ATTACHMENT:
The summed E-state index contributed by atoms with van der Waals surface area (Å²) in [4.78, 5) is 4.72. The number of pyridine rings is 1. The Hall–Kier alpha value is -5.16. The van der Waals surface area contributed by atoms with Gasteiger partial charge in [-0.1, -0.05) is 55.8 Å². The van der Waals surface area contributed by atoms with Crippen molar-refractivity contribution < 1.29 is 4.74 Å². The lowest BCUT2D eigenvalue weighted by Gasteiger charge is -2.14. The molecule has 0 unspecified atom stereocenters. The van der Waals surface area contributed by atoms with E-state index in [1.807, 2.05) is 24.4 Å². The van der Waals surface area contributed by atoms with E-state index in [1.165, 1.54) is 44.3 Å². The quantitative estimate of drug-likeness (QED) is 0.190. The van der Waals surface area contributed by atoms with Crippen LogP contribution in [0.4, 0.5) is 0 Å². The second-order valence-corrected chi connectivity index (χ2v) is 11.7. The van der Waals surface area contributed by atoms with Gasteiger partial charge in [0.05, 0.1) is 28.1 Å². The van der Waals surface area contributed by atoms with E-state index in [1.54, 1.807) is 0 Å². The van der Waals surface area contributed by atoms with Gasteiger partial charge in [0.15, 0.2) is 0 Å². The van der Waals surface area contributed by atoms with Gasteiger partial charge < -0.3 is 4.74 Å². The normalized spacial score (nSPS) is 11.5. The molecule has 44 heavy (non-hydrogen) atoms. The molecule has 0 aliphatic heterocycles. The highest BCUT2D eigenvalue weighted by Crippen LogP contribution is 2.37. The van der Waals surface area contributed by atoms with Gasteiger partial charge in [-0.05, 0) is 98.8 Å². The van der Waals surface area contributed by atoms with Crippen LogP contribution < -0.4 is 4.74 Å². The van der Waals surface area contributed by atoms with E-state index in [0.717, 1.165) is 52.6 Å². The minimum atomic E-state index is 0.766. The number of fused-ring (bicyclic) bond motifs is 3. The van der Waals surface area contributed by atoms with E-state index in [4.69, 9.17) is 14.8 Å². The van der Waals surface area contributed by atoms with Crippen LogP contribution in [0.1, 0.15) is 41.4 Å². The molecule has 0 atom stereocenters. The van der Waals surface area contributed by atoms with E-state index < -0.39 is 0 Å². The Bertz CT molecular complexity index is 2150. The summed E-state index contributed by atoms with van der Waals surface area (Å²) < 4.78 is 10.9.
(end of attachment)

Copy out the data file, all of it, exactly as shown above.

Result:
The summed E-state index contributed by atoms with van der Waals surface area (Å²) in [4.78, 5) is 4.72. The number of pyridine rings is 1. The Hall–Kier alpha value is -5.16. The van der Waals surface area contributed by atoms with Gasteiger partial charge in [-0.1, -0.05) is 55.8 Å². The van der Waals surface area contributed by atoms with Crippen molar-refractivity contribution < 1.29 is 4.74 Å². The lowest BCUT2D eigenvalue weighted by Gasteiger charge is -2.14. The molecule has 0 unspecified atom stereocenters. The van der Waals surface area contributed by atoms with E-state index in [1.807, 2.05) is 24.4 Å². The van der Waals surface area contributed by atoms with E-state index in [1.165, 1.54) is 44.3 Å². The quantitative estimate of drug-likeness (QED) is 0.190. The van der Waals surface area contributed by atoms with Crippen LogP contribution in [0.4, 0.5) is 0 Å². The second-order valence-corrected chi connectivity index (χ2v) is 11.7. The van der Waals surface area contributed by atoms with Gasteiger partial charge in [0.05, 0.1) is 28.1 Å². The van der Waals surface area contributed by atoms with E-state index in [1.54, 1.807) is 0 Å². The van der Waals surface area contributed by atoms with Gasteiger partial charge in [0.15, 0.2) is 0 Å². The van der Waals surface area contributed by atoms with Gasteiger partial charge < -0.3 is 4.74 Å². The normalized spacial score (nSPS) is 11.5. The molecule has 44 heavy (non-hydrogen) atoms. The molecule has 0 aliphatic heterocycles. The highest BCUT2D eigenvalue weighted by Crippen LogP contribution is 2.37. The van der Waals surface area contributed by atoms with Gasteiger partial charge in [-0.05, 0) is 98.8 Å². The van der Waals surface area contributed by atoms with Crippen LogP contribution < -0.4 is 4.74 Å². The van der Waals surface area contributed by atoms with E-state index in [0.717, 1.165) is 52.6 Å². The minimum atomic E-state index is 0.766. The number of fused-ring (bicyclic) bond motifs is 3. The van der Waals surface area contributed by atoms with E-state index in [4.69, 9.17) is 14.8 Å². The van der Waals surface area contributed by atoms with Crippen LogP contribution in [0.1, 0.15) is 41.4 Å². The molecule has 0 atom stereocenters. The van der Waals surface area contributed by atoms with E-state index < -0.39 is 0 Å². The Bertz CT molecular complexity index is 2150. The summed E-state index contributed by atoms with van der Waals surface area (Å²) < 4.78 is 10.9.